December 3, 1881
A commitee of traders in Bremen and Bremerhaven
come together for a constitutional general meeting and found the
Deutsche Dampfschifffahrts-Gesellschaft "HANSA"
headquartered in Bremen. The purpose of this company DDG Hansa is the
construction of regular shipping lines.
The traders intended to put steamboats into operation, steam vessels of about 2500
- 3000 tons for a "world-wide service", steamers of about 1200 - 1500 tons
for a "Mediterranian service" and steamboats of about 600 tons for a
"Baltic Sea service".
In 1882 three large steam vessels were bought in Great Britain and one smaller
steamboat was ordered in Germany.
Until the beginning of the First World War the fleet was continuously built up by
the management of the shipping company merchant
Oltmann Johann Dietrich Ahlers
from Elsfleth. In the history of the company only one steamboat got the
name of a person, it was the O.J.D. AHLERS.
August 1, 1914
The beginning of the First World War immediately interrupted the steamer service
The fleet of the DDG Hansa consisted of 68 steam vessels and one motor ship when
the war broke out.
Additionally there was a fleet of tugs, sea barges and barges for coastal and
Many steam vessels were captured or interned. Only a few steam boats remained
within the German territory.
November 11, 1918
After the signing of the armistice all
steam vessels including newbuildings (even the steamer GEIERFELS (1), ready in June 1920)
had to be deposited. The company only had left the small steamboat SONECK (2), the barge
fleet and the steam tugs.
The rebuilding of the steamer fleet began with the FRAUENFELS (1), completed in 1921. The
lines could gradually be started too. In 1921 an extensive reconstruction programme was
started, altogether 12 ships including the STURMFELS (2). The first large motor ships were
given back to the company starting with the ROLANDSECK (2) from the year 1912 and the
SCHWARZENFELS (3), delivered in 1925. In 1929 heavy goods transport service began with the
delivery of the steam vessel LICHTENFELS (2). The ship had the useful piece of equipment,
a derrick of 120 tons lift capacity. Before the Second World War further eight large motor
ships of the EHRENFELS - class were delivered and in 1940 the MOLTKEFELS (2) was
September 1, 1939
The Second World War again interrupted the
arduous reconstruction of the fleet. All the line-services were stopped. A large number of
vessels was sent to the bottom, were captured or interned in neutral ports. The DDG Hansa
fleet consisted of 31 steam vessels, 13 motor vessels and 37 barges and tenders for
harbour service. Up to the armistice quite a number of ships were built on German yards as
replacements for the lost ships. Shipping companies were founded to do the managing of the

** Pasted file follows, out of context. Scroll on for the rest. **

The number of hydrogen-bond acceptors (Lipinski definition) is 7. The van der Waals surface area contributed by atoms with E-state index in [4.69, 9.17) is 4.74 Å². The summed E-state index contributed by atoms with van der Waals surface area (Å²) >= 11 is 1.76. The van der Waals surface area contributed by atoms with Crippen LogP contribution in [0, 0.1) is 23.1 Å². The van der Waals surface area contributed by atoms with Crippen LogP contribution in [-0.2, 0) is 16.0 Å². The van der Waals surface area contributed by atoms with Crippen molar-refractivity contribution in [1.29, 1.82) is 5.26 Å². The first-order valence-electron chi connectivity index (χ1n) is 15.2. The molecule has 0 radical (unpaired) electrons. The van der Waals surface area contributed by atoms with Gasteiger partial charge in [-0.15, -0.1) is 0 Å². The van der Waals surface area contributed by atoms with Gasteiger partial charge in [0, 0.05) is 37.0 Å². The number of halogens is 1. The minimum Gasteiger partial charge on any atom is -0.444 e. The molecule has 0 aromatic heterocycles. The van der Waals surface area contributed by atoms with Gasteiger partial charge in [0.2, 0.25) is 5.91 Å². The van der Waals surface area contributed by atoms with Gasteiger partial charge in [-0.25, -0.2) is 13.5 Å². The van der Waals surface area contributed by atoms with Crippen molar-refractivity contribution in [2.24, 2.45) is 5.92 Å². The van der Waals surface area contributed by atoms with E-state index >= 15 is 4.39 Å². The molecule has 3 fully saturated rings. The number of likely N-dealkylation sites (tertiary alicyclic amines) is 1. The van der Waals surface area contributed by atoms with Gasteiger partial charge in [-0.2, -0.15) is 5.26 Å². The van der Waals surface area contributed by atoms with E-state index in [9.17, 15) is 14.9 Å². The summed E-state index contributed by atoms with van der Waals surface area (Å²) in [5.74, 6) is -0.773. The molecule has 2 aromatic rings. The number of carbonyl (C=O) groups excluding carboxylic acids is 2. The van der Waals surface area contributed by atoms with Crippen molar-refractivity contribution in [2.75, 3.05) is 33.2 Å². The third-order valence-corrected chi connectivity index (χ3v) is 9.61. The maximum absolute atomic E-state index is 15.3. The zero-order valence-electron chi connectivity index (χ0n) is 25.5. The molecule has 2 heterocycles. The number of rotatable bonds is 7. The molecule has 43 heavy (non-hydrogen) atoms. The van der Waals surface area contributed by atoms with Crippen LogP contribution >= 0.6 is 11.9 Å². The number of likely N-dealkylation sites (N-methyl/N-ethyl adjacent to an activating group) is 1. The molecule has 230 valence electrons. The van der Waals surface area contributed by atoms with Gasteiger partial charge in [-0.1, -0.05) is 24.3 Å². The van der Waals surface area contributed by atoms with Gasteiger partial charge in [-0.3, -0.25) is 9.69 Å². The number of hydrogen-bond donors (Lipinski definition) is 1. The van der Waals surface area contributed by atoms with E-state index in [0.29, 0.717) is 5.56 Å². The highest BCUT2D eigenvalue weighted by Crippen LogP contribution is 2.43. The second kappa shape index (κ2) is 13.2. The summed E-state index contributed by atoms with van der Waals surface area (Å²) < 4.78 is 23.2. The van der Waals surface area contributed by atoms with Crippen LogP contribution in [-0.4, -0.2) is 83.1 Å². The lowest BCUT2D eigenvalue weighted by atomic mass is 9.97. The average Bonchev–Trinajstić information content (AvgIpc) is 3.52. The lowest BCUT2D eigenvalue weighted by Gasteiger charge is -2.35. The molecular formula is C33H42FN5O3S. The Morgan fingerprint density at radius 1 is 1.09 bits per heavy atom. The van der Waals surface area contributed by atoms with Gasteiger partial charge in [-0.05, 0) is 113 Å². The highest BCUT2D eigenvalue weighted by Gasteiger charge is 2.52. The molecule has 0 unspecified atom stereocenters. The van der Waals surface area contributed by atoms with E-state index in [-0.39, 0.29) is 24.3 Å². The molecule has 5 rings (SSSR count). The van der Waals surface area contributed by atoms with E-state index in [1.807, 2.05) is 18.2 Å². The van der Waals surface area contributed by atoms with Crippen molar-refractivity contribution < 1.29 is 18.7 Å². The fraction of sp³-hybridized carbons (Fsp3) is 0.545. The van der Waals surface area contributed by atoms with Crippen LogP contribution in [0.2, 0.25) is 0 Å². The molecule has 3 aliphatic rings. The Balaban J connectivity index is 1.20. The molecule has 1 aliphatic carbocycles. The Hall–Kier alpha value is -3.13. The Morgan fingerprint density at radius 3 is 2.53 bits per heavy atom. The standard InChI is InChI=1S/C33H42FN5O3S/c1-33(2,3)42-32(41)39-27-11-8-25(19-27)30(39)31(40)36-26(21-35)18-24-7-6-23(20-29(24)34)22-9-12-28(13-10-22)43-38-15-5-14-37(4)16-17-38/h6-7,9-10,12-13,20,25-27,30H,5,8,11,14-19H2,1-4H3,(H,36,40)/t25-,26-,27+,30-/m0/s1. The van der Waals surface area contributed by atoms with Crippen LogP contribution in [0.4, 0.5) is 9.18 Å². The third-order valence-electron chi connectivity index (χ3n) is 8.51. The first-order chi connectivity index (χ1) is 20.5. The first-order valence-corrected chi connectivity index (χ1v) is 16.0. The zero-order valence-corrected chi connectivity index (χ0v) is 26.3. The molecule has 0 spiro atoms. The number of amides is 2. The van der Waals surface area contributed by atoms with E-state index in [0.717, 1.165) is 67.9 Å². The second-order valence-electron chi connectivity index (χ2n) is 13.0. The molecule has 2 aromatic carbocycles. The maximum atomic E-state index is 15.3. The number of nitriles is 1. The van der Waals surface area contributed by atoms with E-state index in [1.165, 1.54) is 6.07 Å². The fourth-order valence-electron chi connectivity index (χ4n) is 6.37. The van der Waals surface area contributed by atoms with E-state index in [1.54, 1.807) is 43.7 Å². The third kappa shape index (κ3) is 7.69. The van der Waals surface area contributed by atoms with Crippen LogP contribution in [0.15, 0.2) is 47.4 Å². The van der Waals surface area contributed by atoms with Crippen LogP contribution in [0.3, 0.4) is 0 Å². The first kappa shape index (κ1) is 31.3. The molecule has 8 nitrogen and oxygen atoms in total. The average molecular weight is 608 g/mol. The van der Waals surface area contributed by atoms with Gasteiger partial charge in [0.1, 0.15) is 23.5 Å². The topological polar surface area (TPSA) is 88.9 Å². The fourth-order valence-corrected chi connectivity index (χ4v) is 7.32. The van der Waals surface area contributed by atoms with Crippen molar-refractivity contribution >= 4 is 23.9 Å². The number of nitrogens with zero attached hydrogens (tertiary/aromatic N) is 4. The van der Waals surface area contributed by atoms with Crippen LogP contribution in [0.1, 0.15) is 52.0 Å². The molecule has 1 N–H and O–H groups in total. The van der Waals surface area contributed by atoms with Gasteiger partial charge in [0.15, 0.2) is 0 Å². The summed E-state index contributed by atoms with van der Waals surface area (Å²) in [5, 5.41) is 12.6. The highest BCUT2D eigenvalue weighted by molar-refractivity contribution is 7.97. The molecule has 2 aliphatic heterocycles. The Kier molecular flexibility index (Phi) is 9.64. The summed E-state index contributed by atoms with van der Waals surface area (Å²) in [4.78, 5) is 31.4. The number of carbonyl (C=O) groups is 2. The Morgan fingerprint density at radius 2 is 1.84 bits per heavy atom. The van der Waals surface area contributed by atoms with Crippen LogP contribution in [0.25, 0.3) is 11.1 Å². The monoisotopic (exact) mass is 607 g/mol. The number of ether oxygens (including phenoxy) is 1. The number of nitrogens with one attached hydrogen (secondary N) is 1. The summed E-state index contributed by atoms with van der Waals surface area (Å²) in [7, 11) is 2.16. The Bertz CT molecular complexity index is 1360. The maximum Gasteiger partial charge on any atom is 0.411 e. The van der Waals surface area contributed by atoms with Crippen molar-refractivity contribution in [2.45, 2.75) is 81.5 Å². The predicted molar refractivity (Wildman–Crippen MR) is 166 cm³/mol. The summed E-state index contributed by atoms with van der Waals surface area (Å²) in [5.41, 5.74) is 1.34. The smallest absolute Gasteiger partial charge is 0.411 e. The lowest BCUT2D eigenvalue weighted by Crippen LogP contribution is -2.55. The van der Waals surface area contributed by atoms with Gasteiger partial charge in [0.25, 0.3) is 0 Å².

ships for the German government (Deutsches Reich). The need for transport volume was
larger than in the First World War.
Mai 8, 1945
After the Second World War all the steamers and
motor vessels had been withdrawn from the DDG Hansa. Until the end of 1949 only the sea
barge and coastal ship IRAN and IRAK were in the possession of the company. The Petersberg
Resolution (Petersberger Abkommen) was loosened at the end of 1949 and so the
reconstruction of the fleet could start again. The first large steamer ARGENFELS (3) could
be engaged already in 1950. The reconstruction made great progress. In 1954 the first ship
of the "Picasso-class", the LICHTENFELS (3), was delivered by the yard. The next
even larger classes were the W - class and the WN - class. The last conventional
freighters were used in 1970 for the first time. From this class the
GOLDENFELS (5) was delivered as a semi-container ship and the GEYERFELS was
delivered as a complete container ship. A new generation of container/ roll
-on-roll-off-ships was started and put into the fleet by the use of the
RABENFELS (4) in 1977.
Attempts in other fields of navigation were started with more or less success. The
KATTENTURM (4) was the first supply vessel for oil rigs or sea construction sites put into
the fleet. Until the breakdown the DDG Hansa added more than 50 supply vessels to the
service. In this area a co-operation took place between the Deutschen
Dampfschifffahrts-Gesellschaft "HANSA", Bremen and the Vereinigten Tanklager und
Transpormittel GmbH (VTG), Hamburg and the Offshore Marine Ltd., Rochester / Great
Britain. The new company was the Offshore Supply Association Ltd. (OSA), London. But after
five years the OM left the OSA again.
August 18, 1980
In 1976 the distribution of dividends was about
12%. In 1977 however dividends could not be paid any longer. The losses went up higher and
higher, starting from 1978, and on August 18, 1980 the company was compelled to apply for
the opening of insolvency proceedings at the court ( Amtsgericht Bremen). Consequently the
services and lines were stopped and the ships were sold. A winding-up arrangement was
finished on July 3, 1989 at a rate of about 60 %.
December 31, 1989
The DDG Hansa joint-stock company in a liquidation process was deleted from
the register of companies (Handelsregister Bremen).
The DDG Hansa management centre An der Schlachte 6